Tuesday, May 9, 2017


I was infused yesterday with Rituxan, an anti-cancer drug that's used in difficult cases of rheumatoid arthritis.

It went well enough I guess, despite all the warnings I was given both before and during the treatment. The worry is that patients will have  "a reaction" -- sounds like an allergic reaction, much as I had to the CT contrast dye the first time I had a CT scan decades ago. I felt the dye coursing through my blood stream and had an inside out feeling of itching, swelling, breathing and other difficulties. I passed out and stopped breathing. I don't know how close I got to the final elbow, but I remember waking up as CPR was beginning and a Benadryl injection was ordered. I was wheeled back to my hospital room where the nurse said I was lucky. They'd lost a patient the week before because they didn't get to him in time. Yes, well...

One patient in the infusion center did have a reaction, and there was no nurse available immediately, so things got a little scary for a time. The patient was in fact stabilized shortly though and did seem to recover fairly quickly. They increase the dosage of  Rituxan very slowly so that if you have a reaction, it will be easier to counteract.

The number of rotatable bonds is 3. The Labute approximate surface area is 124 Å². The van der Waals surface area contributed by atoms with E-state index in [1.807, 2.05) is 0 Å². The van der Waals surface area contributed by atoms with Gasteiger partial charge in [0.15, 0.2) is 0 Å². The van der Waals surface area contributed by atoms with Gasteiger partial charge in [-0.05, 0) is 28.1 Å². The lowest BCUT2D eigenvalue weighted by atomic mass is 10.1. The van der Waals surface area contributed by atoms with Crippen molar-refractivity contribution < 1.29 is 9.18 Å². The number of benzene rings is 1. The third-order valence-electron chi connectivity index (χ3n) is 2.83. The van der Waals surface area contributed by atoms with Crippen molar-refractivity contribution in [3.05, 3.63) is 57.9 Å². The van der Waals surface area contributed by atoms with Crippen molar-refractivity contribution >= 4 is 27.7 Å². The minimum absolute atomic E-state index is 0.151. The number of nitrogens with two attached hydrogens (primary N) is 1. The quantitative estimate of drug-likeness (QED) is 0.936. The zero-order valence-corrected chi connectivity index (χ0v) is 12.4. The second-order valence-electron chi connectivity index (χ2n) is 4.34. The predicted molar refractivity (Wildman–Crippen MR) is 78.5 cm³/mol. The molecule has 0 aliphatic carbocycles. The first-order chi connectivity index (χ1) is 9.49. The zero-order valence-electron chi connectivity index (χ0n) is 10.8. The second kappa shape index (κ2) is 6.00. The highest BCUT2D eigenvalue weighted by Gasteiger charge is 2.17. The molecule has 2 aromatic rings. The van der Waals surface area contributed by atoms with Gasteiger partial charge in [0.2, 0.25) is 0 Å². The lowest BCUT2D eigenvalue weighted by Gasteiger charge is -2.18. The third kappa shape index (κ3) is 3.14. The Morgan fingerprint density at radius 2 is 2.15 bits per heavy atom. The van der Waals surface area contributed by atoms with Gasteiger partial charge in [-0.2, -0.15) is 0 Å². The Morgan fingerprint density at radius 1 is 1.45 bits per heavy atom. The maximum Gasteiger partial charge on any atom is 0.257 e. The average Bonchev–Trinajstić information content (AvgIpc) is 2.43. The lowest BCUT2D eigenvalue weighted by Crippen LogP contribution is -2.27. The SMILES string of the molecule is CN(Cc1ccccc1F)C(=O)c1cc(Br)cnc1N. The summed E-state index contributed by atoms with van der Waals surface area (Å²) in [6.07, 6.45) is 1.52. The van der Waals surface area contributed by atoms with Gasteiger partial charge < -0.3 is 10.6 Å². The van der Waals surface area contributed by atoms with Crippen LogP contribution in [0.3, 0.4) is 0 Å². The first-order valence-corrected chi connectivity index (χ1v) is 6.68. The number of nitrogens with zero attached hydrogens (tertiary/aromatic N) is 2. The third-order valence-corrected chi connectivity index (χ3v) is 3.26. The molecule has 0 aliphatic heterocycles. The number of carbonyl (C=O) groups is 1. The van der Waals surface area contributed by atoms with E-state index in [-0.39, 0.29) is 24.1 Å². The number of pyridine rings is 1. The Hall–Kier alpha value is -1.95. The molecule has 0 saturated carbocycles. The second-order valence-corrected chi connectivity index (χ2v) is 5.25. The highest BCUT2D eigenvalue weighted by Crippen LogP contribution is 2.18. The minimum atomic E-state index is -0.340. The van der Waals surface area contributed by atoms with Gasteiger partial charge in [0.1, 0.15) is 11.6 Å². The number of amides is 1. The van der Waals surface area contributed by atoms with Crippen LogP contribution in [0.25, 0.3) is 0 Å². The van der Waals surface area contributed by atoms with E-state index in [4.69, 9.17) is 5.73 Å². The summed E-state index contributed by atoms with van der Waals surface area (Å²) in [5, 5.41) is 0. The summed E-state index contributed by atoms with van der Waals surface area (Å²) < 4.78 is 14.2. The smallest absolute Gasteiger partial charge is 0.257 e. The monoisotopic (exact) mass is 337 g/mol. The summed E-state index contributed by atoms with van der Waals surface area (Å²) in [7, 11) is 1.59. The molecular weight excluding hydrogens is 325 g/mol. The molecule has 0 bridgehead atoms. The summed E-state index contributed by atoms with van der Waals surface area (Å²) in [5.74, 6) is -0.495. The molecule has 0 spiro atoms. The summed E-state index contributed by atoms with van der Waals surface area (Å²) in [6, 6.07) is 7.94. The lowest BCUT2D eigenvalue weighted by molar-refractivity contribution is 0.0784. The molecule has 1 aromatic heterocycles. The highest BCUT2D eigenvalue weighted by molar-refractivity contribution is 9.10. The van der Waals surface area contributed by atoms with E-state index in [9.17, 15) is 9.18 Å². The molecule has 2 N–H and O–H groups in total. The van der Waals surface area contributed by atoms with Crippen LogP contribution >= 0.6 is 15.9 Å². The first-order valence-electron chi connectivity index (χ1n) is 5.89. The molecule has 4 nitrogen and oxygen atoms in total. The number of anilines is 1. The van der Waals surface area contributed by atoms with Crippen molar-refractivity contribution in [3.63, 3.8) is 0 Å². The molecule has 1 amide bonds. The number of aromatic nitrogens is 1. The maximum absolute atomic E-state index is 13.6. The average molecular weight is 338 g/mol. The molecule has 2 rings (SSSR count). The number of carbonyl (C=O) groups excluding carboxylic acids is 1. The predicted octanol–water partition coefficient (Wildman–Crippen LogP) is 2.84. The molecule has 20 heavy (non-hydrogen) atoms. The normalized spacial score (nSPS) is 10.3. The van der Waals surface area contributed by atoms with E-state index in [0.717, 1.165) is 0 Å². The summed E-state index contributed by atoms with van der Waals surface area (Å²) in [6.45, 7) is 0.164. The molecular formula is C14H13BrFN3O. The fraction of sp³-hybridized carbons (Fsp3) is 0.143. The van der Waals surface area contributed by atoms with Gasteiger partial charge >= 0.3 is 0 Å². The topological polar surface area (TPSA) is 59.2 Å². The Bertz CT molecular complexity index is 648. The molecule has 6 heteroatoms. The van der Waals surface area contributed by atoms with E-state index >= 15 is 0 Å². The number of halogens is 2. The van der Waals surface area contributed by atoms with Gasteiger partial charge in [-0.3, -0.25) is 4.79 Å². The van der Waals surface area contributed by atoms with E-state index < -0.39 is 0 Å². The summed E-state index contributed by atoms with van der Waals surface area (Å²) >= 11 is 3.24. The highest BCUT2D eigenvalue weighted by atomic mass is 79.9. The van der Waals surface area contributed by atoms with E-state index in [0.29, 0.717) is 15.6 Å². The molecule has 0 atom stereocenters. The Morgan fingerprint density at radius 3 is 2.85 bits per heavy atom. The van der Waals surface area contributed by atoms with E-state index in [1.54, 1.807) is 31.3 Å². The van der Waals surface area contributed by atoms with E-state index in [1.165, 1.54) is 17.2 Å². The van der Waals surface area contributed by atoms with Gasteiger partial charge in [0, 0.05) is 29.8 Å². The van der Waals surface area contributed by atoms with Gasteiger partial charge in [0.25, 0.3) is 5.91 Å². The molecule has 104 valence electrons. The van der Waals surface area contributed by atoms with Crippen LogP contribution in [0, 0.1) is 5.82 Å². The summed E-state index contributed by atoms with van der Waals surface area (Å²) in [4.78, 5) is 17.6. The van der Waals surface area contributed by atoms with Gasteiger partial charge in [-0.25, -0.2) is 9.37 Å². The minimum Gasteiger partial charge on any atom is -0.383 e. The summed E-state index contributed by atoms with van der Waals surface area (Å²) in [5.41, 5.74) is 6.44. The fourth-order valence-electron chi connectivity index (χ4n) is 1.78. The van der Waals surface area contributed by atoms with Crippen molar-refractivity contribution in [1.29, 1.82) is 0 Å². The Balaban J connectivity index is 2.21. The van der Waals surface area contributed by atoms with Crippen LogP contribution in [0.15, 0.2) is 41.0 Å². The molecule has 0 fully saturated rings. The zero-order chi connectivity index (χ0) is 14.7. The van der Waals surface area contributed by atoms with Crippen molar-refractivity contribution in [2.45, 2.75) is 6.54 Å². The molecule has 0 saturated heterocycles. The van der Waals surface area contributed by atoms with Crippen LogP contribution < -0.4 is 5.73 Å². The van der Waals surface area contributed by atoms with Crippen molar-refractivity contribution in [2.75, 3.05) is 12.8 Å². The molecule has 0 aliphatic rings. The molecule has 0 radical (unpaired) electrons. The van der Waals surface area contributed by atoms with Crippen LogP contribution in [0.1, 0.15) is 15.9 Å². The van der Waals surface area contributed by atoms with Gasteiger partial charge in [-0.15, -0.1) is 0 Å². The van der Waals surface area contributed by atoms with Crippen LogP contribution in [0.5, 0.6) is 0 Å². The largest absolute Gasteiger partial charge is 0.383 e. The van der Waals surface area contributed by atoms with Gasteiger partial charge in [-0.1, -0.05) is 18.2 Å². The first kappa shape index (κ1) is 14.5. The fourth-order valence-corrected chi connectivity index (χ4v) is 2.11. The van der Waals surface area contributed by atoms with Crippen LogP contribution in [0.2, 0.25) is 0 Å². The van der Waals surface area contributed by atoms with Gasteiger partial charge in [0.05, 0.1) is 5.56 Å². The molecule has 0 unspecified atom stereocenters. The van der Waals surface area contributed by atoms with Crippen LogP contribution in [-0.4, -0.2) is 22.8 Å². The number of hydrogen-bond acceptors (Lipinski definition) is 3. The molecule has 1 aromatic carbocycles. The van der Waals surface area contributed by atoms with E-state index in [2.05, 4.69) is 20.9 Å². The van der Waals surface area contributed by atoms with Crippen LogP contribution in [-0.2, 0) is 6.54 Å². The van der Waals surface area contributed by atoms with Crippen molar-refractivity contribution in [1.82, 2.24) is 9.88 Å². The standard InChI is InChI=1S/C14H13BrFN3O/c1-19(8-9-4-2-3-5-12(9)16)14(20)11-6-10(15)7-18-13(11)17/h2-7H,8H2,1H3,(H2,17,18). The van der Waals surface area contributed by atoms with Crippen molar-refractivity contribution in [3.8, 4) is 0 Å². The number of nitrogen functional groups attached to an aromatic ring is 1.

The only thing I felt the whole time was a slight drowsiness and light-hadedness that seemed very similar to the way I feel whenever I take Benadryl for allergies (which is rarely anymore.)

The only thing is, the process takes several hours, in my case, from 9am till 2:30pm. You aren't completely a prisoner to your bed, but you feel like it sometimes. I had a book with me, "The History of American Archeology" -- rather a dreadful tome from the 1970s -- that kept me occupied. More or less.

I have to do it again in two weeks, and then twice again in six months, and then -- the hope is -- not again afterwards. The idea is that the RA will go into remission. I'm for that.

UPDATE: I feel much better today than I have in weeks, maybe months. It may just be coincidence, but it may be due to the Rituxan as well, If it is due to the Rituxan, yay.

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